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10 Email Templates That Help You Say “Sorry” for the Late Response

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Don’t be too hard on yourself if you sometimes forget to respond to your emails right away. Everybody knows that life gets hectic, but when it comes to professional emails received from a colleague or client, you’ll have to own up to your tardiness at some point. Luckily, there is a way to craft a late reply in a way that is both sincere and tactful. If you just remembered an email you snoozed last week (or last month!), try not to fret. Here are some email templates you can use to help you say “sorry” for the late response.

“Apologies for the Late Reply; I’ve Been Busy With X”

If you received an email from a colleague — even a superior — or an important client, there’s no need to quit your job to avoid the awkwardness of a late reply. Even if you forgot to send a pressing document or provide much needed information, it’s better late than never. If a project had multiple moving parts and, in the shuffle, an email got snoozed too long or forgotten about, fess up and try one of these:

My apologies for the late reply. I’ve been busy searching for your requested [documents, data, files, etc.] and your message got lost in the shuffle. At long last, everything is attached. Please let me know if I missed anything.

Sorry for the delayed response. Our [insert colleague or superior’s title] has been on the road this week, and I’d like to get another pair of eyes on the documents you requested to make sure the quality is top-notch. I’ll follow up with you when he gets back next week.Sorry for getting back to you so late. The project took me a bit longer than I anticipated, and I wanted to make sure I was sending you the best version of it. It’s now attached. I promise this won’t happen again!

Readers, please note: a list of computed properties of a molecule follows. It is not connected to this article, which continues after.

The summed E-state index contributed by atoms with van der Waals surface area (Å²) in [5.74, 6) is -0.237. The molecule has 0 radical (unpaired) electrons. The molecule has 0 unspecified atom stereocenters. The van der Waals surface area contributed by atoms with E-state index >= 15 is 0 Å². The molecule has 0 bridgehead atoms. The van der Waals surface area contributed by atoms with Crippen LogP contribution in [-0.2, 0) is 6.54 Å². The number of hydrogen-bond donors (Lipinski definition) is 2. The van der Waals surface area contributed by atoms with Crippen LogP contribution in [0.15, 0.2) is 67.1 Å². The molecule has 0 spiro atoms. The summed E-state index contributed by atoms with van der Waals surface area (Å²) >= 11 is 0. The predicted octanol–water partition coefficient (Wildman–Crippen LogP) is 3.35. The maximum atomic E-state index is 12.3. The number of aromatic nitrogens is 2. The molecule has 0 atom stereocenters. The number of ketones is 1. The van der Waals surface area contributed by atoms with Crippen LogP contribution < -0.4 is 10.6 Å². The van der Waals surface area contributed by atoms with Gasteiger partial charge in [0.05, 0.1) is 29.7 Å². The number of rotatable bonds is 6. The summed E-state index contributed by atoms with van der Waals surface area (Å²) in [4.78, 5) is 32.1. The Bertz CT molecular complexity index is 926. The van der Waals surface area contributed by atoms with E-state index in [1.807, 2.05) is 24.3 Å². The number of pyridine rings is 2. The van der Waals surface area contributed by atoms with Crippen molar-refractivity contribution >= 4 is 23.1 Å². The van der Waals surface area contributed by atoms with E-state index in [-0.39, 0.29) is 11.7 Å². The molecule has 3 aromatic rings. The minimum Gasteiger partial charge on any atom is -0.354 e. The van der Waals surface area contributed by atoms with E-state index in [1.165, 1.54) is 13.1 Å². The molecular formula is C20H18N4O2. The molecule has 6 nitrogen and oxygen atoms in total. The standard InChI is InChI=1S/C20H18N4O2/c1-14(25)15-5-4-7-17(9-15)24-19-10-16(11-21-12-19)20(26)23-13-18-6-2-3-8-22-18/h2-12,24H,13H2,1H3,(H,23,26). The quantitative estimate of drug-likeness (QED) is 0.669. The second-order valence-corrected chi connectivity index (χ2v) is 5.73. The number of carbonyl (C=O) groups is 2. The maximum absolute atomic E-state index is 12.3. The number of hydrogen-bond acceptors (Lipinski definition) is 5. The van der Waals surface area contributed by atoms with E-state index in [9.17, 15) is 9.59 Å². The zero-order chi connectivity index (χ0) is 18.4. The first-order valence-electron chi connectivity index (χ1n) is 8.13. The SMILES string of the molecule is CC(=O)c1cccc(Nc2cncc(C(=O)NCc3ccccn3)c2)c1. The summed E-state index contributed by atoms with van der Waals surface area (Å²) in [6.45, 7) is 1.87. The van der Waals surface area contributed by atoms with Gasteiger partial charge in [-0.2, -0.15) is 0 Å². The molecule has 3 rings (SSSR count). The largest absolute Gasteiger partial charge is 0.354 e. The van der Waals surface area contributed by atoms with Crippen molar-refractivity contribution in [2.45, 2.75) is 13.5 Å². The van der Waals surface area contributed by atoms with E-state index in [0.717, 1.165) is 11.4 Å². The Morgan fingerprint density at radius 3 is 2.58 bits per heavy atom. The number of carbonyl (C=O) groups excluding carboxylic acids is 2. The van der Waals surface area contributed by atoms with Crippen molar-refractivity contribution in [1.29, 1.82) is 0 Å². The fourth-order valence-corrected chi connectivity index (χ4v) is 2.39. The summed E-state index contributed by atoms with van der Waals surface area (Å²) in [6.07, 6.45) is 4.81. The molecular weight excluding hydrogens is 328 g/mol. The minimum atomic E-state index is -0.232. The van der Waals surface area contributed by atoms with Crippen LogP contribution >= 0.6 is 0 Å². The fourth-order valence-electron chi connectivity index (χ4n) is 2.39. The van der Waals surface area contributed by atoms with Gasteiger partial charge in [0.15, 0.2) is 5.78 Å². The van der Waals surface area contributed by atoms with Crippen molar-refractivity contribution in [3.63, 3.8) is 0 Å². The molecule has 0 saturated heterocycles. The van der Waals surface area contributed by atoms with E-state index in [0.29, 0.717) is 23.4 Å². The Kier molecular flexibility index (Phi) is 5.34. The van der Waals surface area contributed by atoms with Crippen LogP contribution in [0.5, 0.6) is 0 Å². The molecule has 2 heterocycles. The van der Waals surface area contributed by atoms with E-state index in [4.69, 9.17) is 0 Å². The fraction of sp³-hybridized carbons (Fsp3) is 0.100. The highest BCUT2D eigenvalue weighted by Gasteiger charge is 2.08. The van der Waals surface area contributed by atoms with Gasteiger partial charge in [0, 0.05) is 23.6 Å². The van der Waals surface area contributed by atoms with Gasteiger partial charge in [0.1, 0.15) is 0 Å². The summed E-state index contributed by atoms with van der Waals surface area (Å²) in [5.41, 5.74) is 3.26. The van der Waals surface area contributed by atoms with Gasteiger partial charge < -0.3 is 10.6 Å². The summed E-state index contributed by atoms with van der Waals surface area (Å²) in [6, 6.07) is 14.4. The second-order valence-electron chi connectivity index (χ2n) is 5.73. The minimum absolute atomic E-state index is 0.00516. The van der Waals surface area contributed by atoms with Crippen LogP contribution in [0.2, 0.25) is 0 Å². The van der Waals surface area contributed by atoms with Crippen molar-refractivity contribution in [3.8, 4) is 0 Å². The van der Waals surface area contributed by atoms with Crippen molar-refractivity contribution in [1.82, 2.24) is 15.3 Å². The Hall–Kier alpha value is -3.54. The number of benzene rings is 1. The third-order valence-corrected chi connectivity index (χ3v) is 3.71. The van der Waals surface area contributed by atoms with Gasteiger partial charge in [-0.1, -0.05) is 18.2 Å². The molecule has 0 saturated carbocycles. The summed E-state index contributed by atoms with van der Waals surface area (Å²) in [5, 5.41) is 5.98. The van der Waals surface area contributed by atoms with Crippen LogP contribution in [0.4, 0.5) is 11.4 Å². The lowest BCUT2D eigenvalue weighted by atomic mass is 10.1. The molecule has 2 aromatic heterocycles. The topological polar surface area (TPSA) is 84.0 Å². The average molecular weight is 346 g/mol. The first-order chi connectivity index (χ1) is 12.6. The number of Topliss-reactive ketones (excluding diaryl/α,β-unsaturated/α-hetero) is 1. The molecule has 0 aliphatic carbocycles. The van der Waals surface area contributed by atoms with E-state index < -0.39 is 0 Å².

“Sorry for My Late Response; How’s Everything Going With X?”

If you received a friendly email from a colleague or client you value and forgot to respond, consider apologizing by showing them you care about them and continuing the relationship. Instead of simply saying you’re sorry and rambling on about why you’ve neglected to reply sooner, think of something specific they told you or something they may like to show you have their interests in mind. Try one of these:

Thank you for your thoughtful note a few [days, weeks, months] ago. Things have been hectic on my end, but I’d still love to catch up. Are you still [working on X project/launching X campaign/taking a trip to X]? Can’t wait to hear more about it when we meet.

Sorry for the radio silence – a lot’s been going on at [company]. If you have time this week, I’d love to [grab coffee, hop on a call] and catch up about your [project, initiative, promotion, trip]. Can’t wait to talk more soon!

I wish I had sent this to you earlier, but congratulations on the [promotion, successful campaign, new product launch, etc.]! I’d love to take you out for [coffee, lunch, drinks] to celebrate. What’s a good time this week?

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“I’d Hoped to Reply Sooner, But I’m Afraid I Have Some Bad News”